As mentioned in the previous blog post #11, it was initially planned to start using the IMU sensor. However, my supervisor and I decided that my current MIDI sending setup was not cutting it anymore. The problem is that I currently use control change to send MIDI data which is limited to the range 0-127 steps. Consequently, if I want to make a pitch shift for example, one would definitely hear the pitch jumping from step to step instead of having a smooth transition. My supervisor hence recommended sending MIDI using pitchbend values. Instead of 127 steps, a pitchbend message can be in the range 0- 16,383 which means way more steps and smoother transitions. Unfortunately, the current Arduino MIDI (USB) library I was using could not send pitchbend messages. My supervisor and I did some research and the only library that we found that could send pitchbend messages was not USB compatible.
Additionally, the general way in which both setups were transmitting sensor data via the Arduino to the laptop for further use was not ideal. The latency was high with new MIDI data sometimes coming in as slowly as every five to eight seconds according to the MIDI analyzer “MIDI View”. This of course, makes the data practically useable to fluently controlling effect parameters in almost real-time. In an effort to mitigate the issue, it was decided to abandon the idea of using the USB serial port and a MIDI USB library for transmitting the MIDI data. Instead, the idea was to use an actual MIDI cable and a “pure” MIDI library. As a result, I was tasked to go get a MIDI (DIN) jack and wire it to my Arduino so it could send the MIDI messages directly using a MIDI cable and not via the USB cable that connects the Arduino to the laptop.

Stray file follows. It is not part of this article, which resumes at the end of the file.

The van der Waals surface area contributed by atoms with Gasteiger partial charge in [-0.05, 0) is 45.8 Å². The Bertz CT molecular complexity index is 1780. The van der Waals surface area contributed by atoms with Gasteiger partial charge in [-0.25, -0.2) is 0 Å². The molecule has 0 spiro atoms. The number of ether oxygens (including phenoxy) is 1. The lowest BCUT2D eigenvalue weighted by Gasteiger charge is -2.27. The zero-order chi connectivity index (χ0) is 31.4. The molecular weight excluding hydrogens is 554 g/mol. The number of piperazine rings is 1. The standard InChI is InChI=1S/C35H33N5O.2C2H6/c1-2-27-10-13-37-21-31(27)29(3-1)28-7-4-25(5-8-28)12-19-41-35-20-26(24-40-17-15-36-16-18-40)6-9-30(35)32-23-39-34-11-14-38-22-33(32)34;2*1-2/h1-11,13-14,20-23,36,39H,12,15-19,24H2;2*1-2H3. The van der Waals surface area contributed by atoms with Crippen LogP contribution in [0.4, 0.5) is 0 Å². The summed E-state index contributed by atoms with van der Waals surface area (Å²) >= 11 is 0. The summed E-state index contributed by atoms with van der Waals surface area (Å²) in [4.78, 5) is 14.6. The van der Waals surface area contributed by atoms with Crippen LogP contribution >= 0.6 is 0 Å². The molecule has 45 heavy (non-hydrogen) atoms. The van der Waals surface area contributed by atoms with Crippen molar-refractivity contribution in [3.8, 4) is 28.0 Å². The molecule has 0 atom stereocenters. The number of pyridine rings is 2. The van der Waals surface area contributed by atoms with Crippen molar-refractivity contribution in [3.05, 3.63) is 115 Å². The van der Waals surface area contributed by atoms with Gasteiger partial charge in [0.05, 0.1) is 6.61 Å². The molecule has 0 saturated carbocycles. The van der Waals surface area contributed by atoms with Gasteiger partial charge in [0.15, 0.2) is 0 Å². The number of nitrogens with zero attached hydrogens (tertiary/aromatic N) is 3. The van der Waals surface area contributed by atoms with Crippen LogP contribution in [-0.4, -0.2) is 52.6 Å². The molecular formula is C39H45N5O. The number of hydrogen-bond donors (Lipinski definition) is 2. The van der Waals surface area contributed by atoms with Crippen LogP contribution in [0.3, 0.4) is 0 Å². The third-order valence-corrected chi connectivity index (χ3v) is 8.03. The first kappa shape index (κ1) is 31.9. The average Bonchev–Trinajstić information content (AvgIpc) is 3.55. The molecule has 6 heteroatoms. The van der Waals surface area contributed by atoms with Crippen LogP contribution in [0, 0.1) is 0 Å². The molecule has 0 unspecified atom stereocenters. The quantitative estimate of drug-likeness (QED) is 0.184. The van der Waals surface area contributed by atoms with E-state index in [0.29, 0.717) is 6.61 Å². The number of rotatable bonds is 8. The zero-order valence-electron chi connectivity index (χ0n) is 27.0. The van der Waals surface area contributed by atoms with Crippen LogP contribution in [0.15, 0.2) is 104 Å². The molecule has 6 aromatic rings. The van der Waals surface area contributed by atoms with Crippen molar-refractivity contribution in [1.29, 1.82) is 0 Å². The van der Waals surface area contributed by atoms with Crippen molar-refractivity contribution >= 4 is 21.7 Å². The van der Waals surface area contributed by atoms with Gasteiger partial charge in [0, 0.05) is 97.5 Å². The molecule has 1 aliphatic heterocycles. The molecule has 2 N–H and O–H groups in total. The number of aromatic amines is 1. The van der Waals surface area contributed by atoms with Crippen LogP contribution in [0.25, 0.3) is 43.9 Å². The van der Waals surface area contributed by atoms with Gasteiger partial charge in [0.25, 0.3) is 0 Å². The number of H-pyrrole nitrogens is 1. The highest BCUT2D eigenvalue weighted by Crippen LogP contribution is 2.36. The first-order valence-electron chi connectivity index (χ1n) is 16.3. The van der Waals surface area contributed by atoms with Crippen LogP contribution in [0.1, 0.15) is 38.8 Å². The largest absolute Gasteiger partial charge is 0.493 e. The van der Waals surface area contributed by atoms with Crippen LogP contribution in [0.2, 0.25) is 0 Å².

Consequently, the necessary parts including a MIDI jack were bought. The MIDI jack was soldered and connected via a breadboard to the Arduino and a MIDI cable was used to connect the Arduino/breadboard to the MIDI In jack of a Steinberg audio interface. Additionally, the Arduino sketch was altered to accommodate the new MIDI library and new means of transmitting the MIDI data. Unfortunately, all these efforts were apparently in vain for the MIDI data transmission did not increase in speed. At that point in time, the reason for that was unknown and no explanation was found. With no reliable (and especially fast) way to transmit the senor data for further use in Pure Data, the whole project began to stall since a stable transmission was THE prerequisite for further testing of the attachment device, the sensor position, the Arduino code and the quest to find suitable effects and usage for the setups.
With the final presentation approaching fast, it was decided in June to try a radically different method. During an Internet research session, a YouTube video was discovered that uses serial bus communication to transmit data from an Arduino to Pure Data using the “comport” object in Pure Data. After specifying the baud rate, one can open and close the data stream coming from the Arduino and, using additional objects, one can convert the data stream to the original values sent from the Arduino. Using this method, faster data transmission could be achieved.